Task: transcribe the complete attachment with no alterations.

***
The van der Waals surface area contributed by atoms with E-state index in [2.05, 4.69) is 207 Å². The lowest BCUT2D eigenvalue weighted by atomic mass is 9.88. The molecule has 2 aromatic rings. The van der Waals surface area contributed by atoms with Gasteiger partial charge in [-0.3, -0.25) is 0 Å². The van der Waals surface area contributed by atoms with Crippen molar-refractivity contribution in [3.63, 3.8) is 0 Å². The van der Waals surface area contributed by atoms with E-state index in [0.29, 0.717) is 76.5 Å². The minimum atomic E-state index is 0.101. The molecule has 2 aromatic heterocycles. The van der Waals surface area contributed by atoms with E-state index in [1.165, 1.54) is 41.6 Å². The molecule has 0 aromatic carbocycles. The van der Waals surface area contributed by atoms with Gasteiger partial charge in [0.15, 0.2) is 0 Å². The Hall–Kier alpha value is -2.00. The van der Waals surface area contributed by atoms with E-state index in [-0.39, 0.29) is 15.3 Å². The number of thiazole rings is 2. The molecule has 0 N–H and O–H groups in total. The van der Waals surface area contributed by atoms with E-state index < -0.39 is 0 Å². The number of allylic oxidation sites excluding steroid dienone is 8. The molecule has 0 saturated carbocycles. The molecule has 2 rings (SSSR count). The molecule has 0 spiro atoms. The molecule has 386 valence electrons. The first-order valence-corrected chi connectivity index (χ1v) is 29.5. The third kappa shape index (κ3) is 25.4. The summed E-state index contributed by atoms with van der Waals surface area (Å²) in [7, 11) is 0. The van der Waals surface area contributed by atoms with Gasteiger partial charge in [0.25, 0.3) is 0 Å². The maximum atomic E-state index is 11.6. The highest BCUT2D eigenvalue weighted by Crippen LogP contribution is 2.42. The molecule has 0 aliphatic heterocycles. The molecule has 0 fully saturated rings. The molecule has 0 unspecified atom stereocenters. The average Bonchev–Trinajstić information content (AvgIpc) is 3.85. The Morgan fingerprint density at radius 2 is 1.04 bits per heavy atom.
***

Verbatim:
The van der Waals surface area contributed by atoms with E-state index in [2.05, 4.69) is 207 Å². The lowest BCUT2D eigenvalue weighted by atomic mass is 9.88. The molecule has 2 aromatic rings. The van der Waals surface area contributed by atoms with Gasteiger partial charge in [-0.3, -0.25) is 0 Å². The van der Waals surface area contributed by atoms with Crippen molar-refractivity contribution in [3.63, 3.8) is 0 Å². The van der Waals surface area contributed by atoms with E-state index in [0.29, 0.717) is 76.5 Å². The minimum atomic E-state index is 0.101. The molecule has 2 aromatic heterocycles. The van der Waals surface area contributed by atoms with E-state index in [1.165, 1.54) is 41.6 Å². The molecule has 0 aromatic carbocycles. The van der Waals surface area contributed by atoms with Gasteiger partial charge in [0.15, 0.2) is 0 Å². The Hall–Kier alpha value is -2.00. The van der Waals surface area contributed by atoms with E-state index in [-0.39, 0.29) is 15.3 Å². The number of thiazole rings is 2. The molecule has 0 N–H and O–H groups in total. The van der Waals surface area contributed by atoms with E-state index < -0.39 is 0 Å². The number of allylic oxidation sites excluding steroid dienone is 8. The molecule has 0 saturated carbocycles. The molecule has 2 rings (SSSR count). The molecule has 0 spiro atoms. The molecule has 386 valence electrons. The first-order valence-corrected chi connectivity index (χ1v) is 29.5. The third kappa shape index (κ3) is 25.4. The summed E-state index contributed by atoms with van der Waals surface area (Å²) in [7, 11) is 0. The van der Waals surface area contributed by atoms with Gasteiger partial charge in [0.25, 0.3) is 0 Å². The maximum atomic E-state index is 11.6. The highest BCUT2D eigenvalue weighted by Crippen LogP contribution is 2.42. The molecule has 0 aliphatic heterocycles. The molecule has 0 fully saturated rings. The molecule has 0 unspecified atom stereocenters. The average Bonchev–Trinajstić information content (AvgIpc) is 3.85. The Morgan fingerprint density at radius 2 is 1.04 bits per heavy atom.